In a strongly worded letter, Jo urged the Boundary Commission not to move the boundaries of Glasgow City and East Dunbartonshire local government areas.
The proposal to change the council boundaries, if implemented, would mean 42 households which currently belong to East Dunbartonshire being reclassified as belonging to Glasgow City Council. Local residents fear that their children will have to move schools, the value of their homes will decline, their council tax will increase and they will lose access to services provided by East Dunbartonshire Council.
Commenting, Jo said:
“The Boundary Commission knew when the housing estate was built that the houses that fell within East Dunbartonshire were to be sold at a higher price, so if they wanted to move the boundary they should have done so before people bought and moved into their homes. It is simply unacceptable that residents should now be told they will no longer live in East Dunbartonshire, when they have become part of the community and planned their finances, their children’s education and their lives around it. There are no convincing reasons why the boundary should be moved, and I hope the Boundary Commission will consider the residents’ unanimous opposition when they meet on 15th April.”
The text of Jo Swinson’s letter to the Boundary Commission appears below:
Local Government Boundary Commission for Scotland
3 Drumsheugh Gardens,
F.A.O Laura Cregan
Our ref: KH/JS45795 30 March 2009
Review of local government area boundary – Glasgow / East Dunbartonshire
I understand that you are in the process of conducting a review of the local government boundary between East Dunbartonshire, which I represent, and Glasgow. Prior to any consultation taking place, I would like you to consider my comments.
Since this review was first announced, I have been contacted by a large number of those in the affected areas, mainly Wallace Drive, Wallace Gate and Wallace Place in Bishopbriggs, who are facing the possibility that they will be moved within the Glasgow City Council boundaries. Unanimously, they are against this.
Concerns of residents
The point that has been made to me time and time again is that, by purchasing a home within East Dunbartonshire, many of my constituents were doing so because they wanted to be part of a local community. This is most obviously reflected in school catchment areas, many people deliberately chose this place to live because they wanted their children to access the excellent local schools in Bishopbriggs. However, it is so much more than this. Several residents have contacted me because their children attend a denominational school within East Dunbartonshire, and so they have developed close ties with the local church because of its links to the school.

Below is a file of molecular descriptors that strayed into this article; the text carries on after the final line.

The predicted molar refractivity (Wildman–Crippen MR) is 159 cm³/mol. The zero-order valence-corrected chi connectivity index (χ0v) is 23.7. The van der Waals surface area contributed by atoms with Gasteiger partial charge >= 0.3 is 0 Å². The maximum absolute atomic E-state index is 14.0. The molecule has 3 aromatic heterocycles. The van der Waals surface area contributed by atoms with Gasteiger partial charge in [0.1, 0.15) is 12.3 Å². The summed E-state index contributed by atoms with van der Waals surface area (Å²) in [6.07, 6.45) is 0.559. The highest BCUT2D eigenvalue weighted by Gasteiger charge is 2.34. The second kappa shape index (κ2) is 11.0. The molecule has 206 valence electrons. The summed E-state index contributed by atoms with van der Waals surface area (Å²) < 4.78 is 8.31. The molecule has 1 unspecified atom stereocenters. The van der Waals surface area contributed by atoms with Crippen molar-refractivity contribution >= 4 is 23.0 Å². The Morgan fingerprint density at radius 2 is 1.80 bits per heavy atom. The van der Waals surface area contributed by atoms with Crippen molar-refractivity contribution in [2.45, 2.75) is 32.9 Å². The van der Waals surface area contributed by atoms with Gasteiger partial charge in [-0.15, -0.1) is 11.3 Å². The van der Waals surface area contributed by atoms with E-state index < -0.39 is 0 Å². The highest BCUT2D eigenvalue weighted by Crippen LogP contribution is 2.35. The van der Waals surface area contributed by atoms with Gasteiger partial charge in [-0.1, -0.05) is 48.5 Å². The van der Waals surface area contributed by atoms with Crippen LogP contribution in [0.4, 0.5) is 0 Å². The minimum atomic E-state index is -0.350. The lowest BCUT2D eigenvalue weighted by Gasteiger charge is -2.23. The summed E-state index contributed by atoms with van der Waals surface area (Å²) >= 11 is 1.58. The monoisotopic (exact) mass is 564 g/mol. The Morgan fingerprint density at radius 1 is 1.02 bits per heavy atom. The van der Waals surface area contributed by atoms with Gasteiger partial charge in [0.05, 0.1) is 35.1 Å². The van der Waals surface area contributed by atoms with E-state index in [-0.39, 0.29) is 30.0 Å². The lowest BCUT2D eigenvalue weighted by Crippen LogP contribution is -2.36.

Aside from education, people are worried that they are to lose their ability to take advantage of local sports facilities they have used for years, clubs that their children attend, libraries and other community facilities.
Council Tax increases
Many people have contacted me who are concerned about the possibility of an increase in council tax, as Glasgow City Council charges more than East Dunbartonshire. In purchasing their homes, people have to ensure that they are able to cover the costs of running their home, as well as the initial costs. In these difficult financial times, when we are seeing council tax freezes across the board, I find it objectionable that this group of people will be asked to pay more council tax, which they will not have planned for, and through no fault of their own.
I understand that it is not uncommon for housing estates to lie across two boundaries and so, given the fact that these people have purchased these particular houses because of the local community, I find it unacceptable that they are now being asked to change at this late stage. As I understand it, the Boundary Commission were made aware of this matter when the houses started being built in 2002 by the developers, Wimpey. However, it was decided this was not a problem.
In 2006, internal guidance changed. The new advice stated that boundaries should be permanent, such as a road or a river. In light of this, this review is taking place. I think that it is completely unfair to punish my constituents for this. Having sought advice from the Boundary Commission, the developer marketed these homes at a higher price than others within the estate, due to their location within East Dunbartonshire. If the Boundary Commission felt that this boundary was so problematic, and I have seen no evidence of this being the case, then the matter should have been dealt with when the estate was first built.
Aside from the consequences for my constituents of moving them within the Glasgow boundary, it would also have severe consequences for East Dunbartonshire Council. As an MP, an issue that I am contacted about repeatedly is the lack of affordable housing in the area. If the Commission decides to move the boundary, there is a good chance that East Dunbartonshire Council would lose land that has been earmarked for affordable housing. I do not feel this is justified. Local councils have a legal obligation to provide housing for residents. By removing this land, the Boundary Commission would be removing land that the Council can sell in exchange for social housing.
While I appreciate the Boundary Commission’s new desire to align boundaries with geographical features, the negative consequences outlined above of moving this boundary far outweigh any benefit from the boundary being neater.
Therefore I strongly urge you to conclude that in the circumstances, the boundary should not be moved at all. As far as I can see the current boundary is not causing any problem to local government, residents or elected representatives, and no strong case has been made for this change.
Thank you for your assistance in this matter and I look forward to hearing from you at your earliest convenience.
Jo Swinson MP